Although he may not get as much attention as he perhaps should—and lets be frank, minimal electronic music is a dicey sell under the best of musical economies—it doesn’t mean that Stefan Betke isn’t still a force to be reckoned with. 2003’s self-titled release may have seemed slightly baffling at the time, and while I liked it then and now, it is in retrospect obviously a transitional record. Stepping away from the bracing, almost punishing minimalism of his first three records (titled, elegantly, 1, 2 and 3), his newfound sonic catholicism extended pretty far and yet not far enough. Fat Jon’s raps were questionably abstruse: if you’re going to incorporate vocals into minimal dub, why backpack hip-hop? (Thankfully, most of the rap tracks on Pole were also made available in instrumental form on separate releases.) The colors and textures that made Betke’s early records so paradoxically rich were still in evidence, even if they seemed to have wilted a bit in the context of the measurably more elaborate arrangements. It was obvious that something new was called for in Betke’s sound, but it wasn’t quite clear at the time what that entailed.
Steingarten immediately announces itself as a different kind of Pole album. Whereas previous albums all featured startlingly minimal jacket designs, with either the monochrome primary colors of his first trilogy or the pastel blue washes of the Pole-era material, Steingarten practically jumps off the shelf with one of the most vivid pieces of album art I’ve seen in years, a full-color photograph of the Schloss Neuschwanstein in Bavaria (Germany). Taken in winter, with deep blue sky reflecting off the snow-covered mountains in the distance, the picture seems less a photograph than a fever dream, an incredibly intricate image that is all the more unsettling for its concrete reality.
And that, more than anything else, perfectly describes Pole in the year 2007. The slightly muddy languor that infected the self-titled album is gone, replaced by an almost laser-guided sense of precision and momentum. You’d be hard pressed to really place Pole in the continuum of dance music, but there are some heavy beats here nonetheless; “Achterbahn” could conceivably have wandered in off one of Matthew Herbert’s house albums, all glitchy beats and ramshackle, anxious energy. Herbert is actually a pretty good point of reference here, for a number of reasons: Herbert’s music often walks the razor’s edge between being sparse and cluttered. There’s a lot of space in the music, and even if there are a number of different things going on at any given moment, none of them really fill the proceedings to the exclusion of the others. While the bottom-end here is still recognizably Pole, filled with deep bass rumblings and atmospheric scratches, there’s a lot else going on in the mid-and-high ranges. Those who miss the straight dub will probably like “Sylvenstein”, perhaps the most obvious throwback to the older sound—but it’s not entirely out of place, as it still has a far more robust sense of rhythmical melody than almost anything else in his previous back catalog.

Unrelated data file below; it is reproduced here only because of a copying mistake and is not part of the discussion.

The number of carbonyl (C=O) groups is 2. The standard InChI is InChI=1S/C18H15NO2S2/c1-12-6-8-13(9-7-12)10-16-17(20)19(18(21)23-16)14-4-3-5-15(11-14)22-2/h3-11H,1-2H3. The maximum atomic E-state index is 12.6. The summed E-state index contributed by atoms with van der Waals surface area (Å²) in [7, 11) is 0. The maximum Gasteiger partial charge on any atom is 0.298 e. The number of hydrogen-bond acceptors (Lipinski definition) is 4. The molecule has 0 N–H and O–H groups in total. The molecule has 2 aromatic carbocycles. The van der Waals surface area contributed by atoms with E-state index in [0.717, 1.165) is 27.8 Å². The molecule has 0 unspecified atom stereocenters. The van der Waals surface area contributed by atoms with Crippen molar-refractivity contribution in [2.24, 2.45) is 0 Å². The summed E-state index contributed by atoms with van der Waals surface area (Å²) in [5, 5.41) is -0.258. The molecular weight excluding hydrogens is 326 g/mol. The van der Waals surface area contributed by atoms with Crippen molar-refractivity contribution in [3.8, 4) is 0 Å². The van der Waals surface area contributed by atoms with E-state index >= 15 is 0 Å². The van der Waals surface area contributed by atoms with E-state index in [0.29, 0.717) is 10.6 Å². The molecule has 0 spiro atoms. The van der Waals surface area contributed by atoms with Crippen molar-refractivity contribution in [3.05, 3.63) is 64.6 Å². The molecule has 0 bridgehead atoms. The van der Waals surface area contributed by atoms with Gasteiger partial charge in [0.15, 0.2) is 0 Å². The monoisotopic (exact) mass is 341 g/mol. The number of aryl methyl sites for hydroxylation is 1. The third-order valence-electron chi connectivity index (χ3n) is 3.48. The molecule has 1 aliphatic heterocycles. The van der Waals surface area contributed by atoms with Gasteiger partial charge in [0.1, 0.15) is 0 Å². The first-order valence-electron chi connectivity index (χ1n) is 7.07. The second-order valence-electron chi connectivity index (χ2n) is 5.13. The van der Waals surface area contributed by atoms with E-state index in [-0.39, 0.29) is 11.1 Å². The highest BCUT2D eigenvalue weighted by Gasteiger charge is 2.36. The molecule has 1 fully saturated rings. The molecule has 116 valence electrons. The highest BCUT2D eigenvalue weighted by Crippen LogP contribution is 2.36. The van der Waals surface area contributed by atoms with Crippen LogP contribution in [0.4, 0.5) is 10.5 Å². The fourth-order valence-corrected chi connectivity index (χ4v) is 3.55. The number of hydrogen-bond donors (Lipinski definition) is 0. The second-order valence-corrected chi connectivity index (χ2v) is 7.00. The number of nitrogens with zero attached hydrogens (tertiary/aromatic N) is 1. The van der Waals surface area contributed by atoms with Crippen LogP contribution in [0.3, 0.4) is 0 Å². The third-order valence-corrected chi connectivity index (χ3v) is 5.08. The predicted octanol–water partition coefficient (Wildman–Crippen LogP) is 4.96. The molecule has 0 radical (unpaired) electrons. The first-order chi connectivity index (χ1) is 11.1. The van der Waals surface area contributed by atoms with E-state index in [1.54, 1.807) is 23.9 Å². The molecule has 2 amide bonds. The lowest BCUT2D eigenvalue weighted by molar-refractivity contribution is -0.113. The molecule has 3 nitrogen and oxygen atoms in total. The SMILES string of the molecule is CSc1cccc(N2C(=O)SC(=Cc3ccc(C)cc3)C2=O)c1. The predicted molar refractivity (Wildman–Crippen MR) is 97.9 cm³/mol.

That’s the key phrase: rhythmical melody. Steingarten is still very much a minimal piece because it doesn’t allow for what most people think of as being properly developed melody lines (the type most commonly associated with pop songwriting or even classical composition)—what you’ve got instead is a sense of melody as a jigsaw puzzle, a process of patterns and textures that agglomerate through repetition rather than development, a distinctly modernist approach. You can definitely hear this put into practice for people like Herbert and a good many of the Kompakt artists as well—the Field’s excellent From Here We Go Sublime makes use of the same technique with far more expansive results.
It’s really hard to criticize Steingarten. For what it is, it’s just about perfect. There’s none of the indulgence that often bedevils minimalism, as the album clocks in at a modest 45 minutes. Every track is just about a complete microcosm unto itself, unfolding with precision and lingering for just long enough for the listener to begin to get a grasp of the many subtleties on display, but not long enough for it to wear out its welcome. It’s a kind of concise statement that simply can’t to beat, because you can’t imagine how it could be any better than it already is.
// Notes from the Road
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